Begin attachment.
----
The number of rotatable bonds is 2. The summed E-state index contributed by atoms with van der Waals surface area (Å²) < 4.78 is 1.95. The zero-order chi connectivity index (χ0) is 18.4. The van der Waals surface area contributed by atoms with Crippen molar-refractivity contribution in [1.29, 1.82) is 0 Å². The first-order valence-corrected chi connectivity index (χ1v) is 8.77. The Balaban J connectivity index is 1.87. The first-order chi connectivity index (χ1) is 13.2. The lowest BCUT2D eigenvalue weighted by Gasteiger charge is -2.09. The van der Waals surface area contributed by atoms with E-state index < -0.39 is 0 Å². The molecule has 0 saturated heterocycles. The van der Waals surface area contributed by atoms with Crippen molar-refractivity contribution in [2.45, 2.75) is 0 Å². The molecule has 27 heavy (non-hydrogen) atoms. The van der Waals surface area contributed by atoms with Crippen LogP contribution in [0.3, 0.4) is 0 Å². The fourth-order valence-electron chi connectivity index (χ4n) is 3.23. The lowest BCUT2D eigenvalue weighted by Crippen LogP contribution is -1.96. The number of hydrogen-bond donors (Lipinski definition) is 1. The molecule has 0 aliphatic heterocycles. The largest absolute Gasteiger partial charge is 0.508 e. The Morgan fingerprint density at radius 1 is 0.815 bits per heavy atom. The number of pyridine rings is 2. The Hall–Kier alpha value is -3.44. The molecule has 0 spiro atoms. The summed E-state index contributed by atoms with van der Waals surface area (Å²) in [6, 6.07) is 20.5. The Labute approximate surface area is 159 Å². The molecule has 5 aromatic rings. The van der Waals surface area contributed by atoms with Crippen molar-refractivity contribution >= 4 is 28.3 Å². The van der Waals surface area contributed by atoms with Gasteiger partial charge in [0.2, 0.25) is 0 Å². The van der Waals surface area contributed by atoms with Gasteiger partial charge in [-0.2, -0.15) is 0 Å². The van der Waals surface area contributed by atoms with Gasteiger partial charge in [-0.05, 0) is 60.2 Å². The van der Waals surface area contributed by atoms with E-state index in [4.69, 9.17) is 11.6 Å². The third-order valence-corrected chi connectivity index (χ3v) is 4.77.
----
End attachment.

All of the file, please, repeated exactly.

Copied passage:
The number of rotatable bonds is 2. The summed E-state index contributed by atoms with van der Waals surface area (Å²) < 4.78 is 1.95. The zero-order chi connectivity index (χ0) is 18.4. The van der Waals surface area contributed by atoms with Crippen molar-refractivity contribution in [1.29, 1.82) is 0 Å². The first-order valence-corrected chi connectivity index (χ1v) is 8.77. The Balaban J connectivity index is 1.87. The first-order chi connectivity index (χ1) is 13.2. The lowest BCUT2D eigenvalue weighted by Gasteiger charge is -2.09. The van der Waals surface area contributed by atoms with E-state index < -0.39 is 0 Å². The molecule has 0 saturated heterocycles. The van der Waals surface area contributed by atoms with Crippen molar-refractivity contribution in [2.45, 2.75) is 0 Å². The molecule has 27 heavy (non-hydrogen) atoms. The van der Waals surface area contributed by atoms with Crippen LogP contribution in [0.3, 0.4) is 0 Å². The fourth-order valence-electron chi connectivity index (χ4n) is 3.23. The lowest BCUT2D eigenvalue weighted by Crippen LogP contribution is -1.96. The number of hydrogen-bond donors (Lipinski definition) is 1. The molecule has 0 aliphatic heterocycles. The largest absolute Gasteiger partial charge is 0.508 e. The Morgan fingerprint density at radius 1 is 0.815 bits per heavy atom. The number of pyridine rings is 2. The Hall–Kier alpha value is -3.44. The molecule has 0 spiro atoms. The summed E-state index contributed by atoms with van der Waals surface area (Å²) in [6, 6.07) is 20.5. The Labute approximate surface area is 159 Å². The molecule has 5 aromatic rings. The van der Waals surface area contributed by atoms with Crippen molar-refractivity contribution >= 4 is 28.3 Å². The van der Waals surface area contributed by atoms with Gasteiger partial charge in [0.2, 0.25) is 0 Å². The van der Waals surface area contributed by atoms with Gasteiger partial charge in [-0.2, -0.15) is 0 Å². The van der Waals surface area contributed by atoms with Gasteiger partial charge in [-0.05, 0) is 60.2 Å². The van der Waals surface area contributed by atoms with E-state index in [4.69, 9.17) is 11.6 Å². The third-order valence-corrected chi connectivity index (χ3v) is 4.77.